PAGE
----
• The individual gave the hospital or medical provider his/her Medicare card and not the group health plan identification card
  • The hospital or medical provider submitted the bill to Medicare rather than to the group health plan, or submitted it first to Medicare
  • The bill was submitted to both Medicare and the group health plan, but the group health plan denied the claim or requested additional information, and Medicare paid faster than the plan did

Unfortunately, it is often several years later by the time Medicare audits and sends a letter to the employer/plan sponsor. Some employers have changed carriers or benefit options, or are self-funded and have closed out the plan year to which the Medicare claim applies.  Such employers may need to contact the “MSP” department of their carriers (and/or former carriers) and third-party administrators (or former TPAs) to determine what benefit option a particular employee (or former employee) or spouse (or former spouse) was covered under for the past three years.  You can see the complications here, right? Additionally, employers often find that former carriers and TPAs are not as quick to respond as current carriers and TPAs.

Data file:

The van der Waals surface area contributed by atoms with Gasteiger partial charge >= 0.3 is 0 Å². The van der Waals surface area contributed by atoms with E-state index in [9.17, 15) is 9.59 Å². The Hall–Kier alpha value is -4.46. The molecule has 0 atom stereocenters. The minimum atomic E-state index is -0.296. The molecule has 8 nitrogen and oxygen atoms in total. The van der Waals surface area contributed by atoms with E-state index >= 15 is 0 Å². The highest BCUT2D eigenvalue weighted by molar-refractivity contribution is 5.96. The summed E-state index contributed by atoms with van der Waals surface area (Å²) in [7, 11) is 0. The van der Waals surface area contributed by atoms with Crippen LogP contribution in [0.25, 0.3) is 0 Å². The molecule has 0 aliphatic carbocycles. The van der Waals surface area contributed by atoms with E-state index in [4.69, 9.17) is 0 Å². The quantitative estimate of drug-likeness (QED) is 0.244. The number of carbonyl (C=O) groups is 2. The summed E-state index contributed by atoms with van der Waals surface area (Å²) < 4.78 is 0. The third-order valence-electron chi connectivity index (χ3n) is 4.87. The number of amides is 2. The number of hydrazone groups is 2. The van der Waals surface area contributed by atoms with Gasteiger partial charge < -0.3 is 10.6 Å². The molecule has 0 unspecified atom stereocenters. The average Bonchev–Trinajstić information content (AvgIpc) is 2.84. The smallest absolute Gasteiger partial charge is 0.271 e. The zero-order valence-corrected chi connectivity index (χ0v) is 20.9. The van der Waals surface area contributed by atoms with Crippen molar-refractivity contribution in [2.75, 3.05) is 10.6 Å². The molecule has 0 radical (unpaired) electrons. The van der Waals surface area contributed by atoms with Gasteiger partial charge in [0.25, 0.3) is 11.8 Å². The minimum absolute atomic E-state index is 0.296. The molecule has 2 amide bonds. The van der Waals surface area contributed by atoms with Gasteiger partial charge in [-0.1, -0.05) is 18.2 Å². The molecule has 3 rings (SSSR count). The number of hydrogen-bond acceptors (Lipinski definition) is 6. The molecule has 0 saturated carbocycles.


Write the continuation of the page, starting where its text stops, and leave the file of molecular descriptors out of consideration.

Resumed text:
If CMS determines that Medicare should have paid secondary because a particular individual had employer-sponsored coverage, CMS will send a “demand for reimbursement” letter to the plan sponsor, carrier and third-party administrator. For insured plans, the carrier ultimately should be liable for claims it should have paid primary (but if the individual had HMO coverage and saw a non-HMO doctor, then Medicare would be the primary payer).  For a self-insured plan, the plan (not the TPA) ultimately will be liable, but you will want to involve your stop-loss carrier early in the process if the prior years’ claims might change your stop-loss carrier’s obligations.

While all employers probably support the purpose of the Medicare Secondary Payer rules—to save taxpayers money, by ensuring Medicare is not paying for expenses that should be paid by employer group health plans—if your plan is the recipient of a Data Match or “demand for reimbursement” letter, you may temporarily fail to appreciate the MSP rules.

What are the Penalties for Non-compliance?

The CMS may take the following actions against an employer that willfully or repeatedly fails to comply with CMS’s request by:

  • Assessing a civil monetary penalty of $1,000 for each person named in the inquiry for whom the employer has either not responded or provided incomplete information {see 42 USC Section 1395y(b)(5)};
  • Subpoenaing business records and members of the organization to enforce compliance with law {pursuant to 42 USC Sections 405(d) and 1395(ii)}; and
  • Investigating the employer’s group health plan (GHP) or large group health plan (LGHP) for a determination of nonconformance, and if so found, make a referral to the IRS for imposition of an excise tax on the employer {pursuant to Section 5000 of the Internal Revenue Code and 42 CFR Section 411.100 et seq.}.